October 2 , 2003


After 32 years, Center Stage theater takes its final bow

There was a time when local residents could walk in off the street to the community’s black-box theater for an evening of Gilbert and Sullivan at Yellow Springs Center Stage. Audience members could chat in the black-and-white checkered lobby or peruse the art in the gallery before rolling down a red chair for what was sure to feel like an intimate performance put on just for them.



Members of the cast of the Gilbert and Sullivan musical ‘Utopia Unlimited,’ which was performed at Center Stage in 1986 under the direction of Jean Hooper. Ruth Bent served as the musical director.


Last month the signature arch of the show lights went dark outside the Dayton Street theater, and over the weekend the trustees of the nonprofit Yellow Springs Center Stage officially closed the venue because of its deep debt and lack of support.

But even after 32 years of what board members called “a good, long run,” the theater’s founders expressed little regret for their decision. Following the lead of Jean Hooper, Center Stage’s board president and theater manager, many instead said that they were proud of their ability to mount a community theater for such a relatively long time and with little more than box office returns to support it.

“It’s been a lot of fun, and it is with regret that we’re closing,” Hooper said. “But I think it’s O.K. It’s been a reasonable run, and not a whole lot of theaters make it that long.”

The dramatists have been exiting the stage without fanfare for over a month, slowly selling off lighting equipment and the theater’s red chairs and compiling props and costumes possibly to sell at the Oct. 11 Street Fair.

Center Stage will need all the proceeds from these sales to pay down the $8,000 debt the theater has accrued mainly in the past year, Hooper said.

The organization hopes to vacate the building by the end of October, she said.

Center Stage has struggled for a little over five years to attract directors and local support to continue producing quality shows, Hooper said. She and other board members said that times have changed and local residents don’t participate in small community theater the way they once did.

It is becoming more difficult to find enough people willing to spend the intensive weeks of technical set up, stage building and rehearsing, board vice presidents Millard Mier and Rebecca Eschliman said. Though local youth theater productions are going strong, they are also increasing in scope and often need more space than Center Stage can provide, Eschliman said.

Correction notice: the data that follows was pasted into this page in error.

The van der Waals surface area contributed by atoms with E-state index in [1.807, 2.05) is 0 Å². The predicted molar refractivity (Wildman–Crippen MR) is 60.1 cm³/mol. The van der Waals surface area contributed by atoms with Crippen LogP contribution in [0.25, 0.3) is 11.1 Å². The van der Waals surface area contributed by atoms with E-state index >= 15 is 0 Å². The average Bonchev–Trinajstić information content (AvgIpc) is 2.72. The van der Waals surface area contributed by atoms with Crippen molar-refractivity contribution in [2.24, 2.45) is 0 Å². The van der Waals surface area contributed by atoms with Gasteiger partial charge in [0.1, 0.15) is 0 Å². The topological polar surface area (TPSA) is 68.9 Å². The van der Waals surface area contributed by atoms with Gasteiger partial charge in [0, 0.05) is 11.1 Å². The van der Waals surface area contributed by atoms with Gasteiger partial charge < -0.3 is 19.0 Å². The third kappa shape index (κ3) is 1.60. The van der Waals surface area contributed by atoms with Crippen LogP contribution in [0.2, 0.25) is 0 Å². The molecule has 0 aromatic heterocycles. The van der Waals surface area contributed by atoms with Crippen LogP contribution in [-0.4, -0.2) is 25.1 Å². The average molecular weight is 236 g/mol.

Those who have participated in shows at Center Stage since its first production in 1971 are the same people who support it today. The organization is run by a 12-member board, five of whom serve on the executive committee. But the board members are getting tired, they say, and are ready to pass on the responsibility. They have sent out several pleas, but there have been no takers.

“For the most part the community has responded with perfect indifference,” Eschliman said. “It’s been such a struggle to keep it limping along for so long that it’s a relief that finally a decision has been made.”

Center Stage would have needed $1,000 a month and five to six full productions a year to generate enough funds for rent, insurance and incidental costs to maintain itself. But the last in-house show at Center Stage, Androcles and the Lion, was produced about a year ago. The theater hosted just a few outside productions over the last year, including A Cricket in Time Square by YS Kids Playhouse this summer, whose already modest box office receipts the theater split with the production group.

Though the theater’s supporters mean to end their reign gracefully, they still are not quite ready to give up the idea of being a theater company. As far as they are concerned, they remain a loosely formed organization that could rise again in a church hall or on a community stage.

That’s the way they started, after all, Shakespeare Festival veterans and other local thespians who wanted a space to perform after Antioch College decided the “town-gown blend wasn’t the direction they wanted to go,” Eschliman said. A group of around 100 people got together in the old Bryan High School gym in February 1971 to organize, and by June, the Center Stage troupe debuted with the musical The Amorous Flea.

Three years and 15 productions later, the troupe had stabilized enough to move into the current space on Dayton Street, formerly the Antioch Press and Village Ford. They opened up the back room for the auditorium, added the double swinging doors, acquired a space next door for a dressing room and soon became known across the state for having produced the entire Gilbert and Sullivan canon.

The theater was self-supporting, putting on five and six shows a year, such as The Mikado, Lysistrata and Jacques Brel Is Alive and Well and Living in Paris. The group even had its own night watchman when Don Carr occupied the garage out back and would open it up during intermission to show off his Dussenberg, originally owned by the oil industrialist Jean Paul Getty.

Center Stage continued to average six shows each year, even through the mid-1990s, when many high school and area troupes rented the space for their productions.

And though the theater has declined in recent years, its founders are not disheartened. They expect to get out of debt and free up the space for others to use. Bob Baldwin, who owns the building, said that he plans to refurbish the space for future renters.

“Dayton Street is a prime place for business, and I don’t think Mr. Baldwin will have any problem renting it for a business space,” Hooper said.

Center Stage trustees still feel that theater has a place in Yellow Springs.

“There’s always been theater in Yellow Springs,” Hooper said, “it’s kind of like a tradition.”

—Lauren Heaton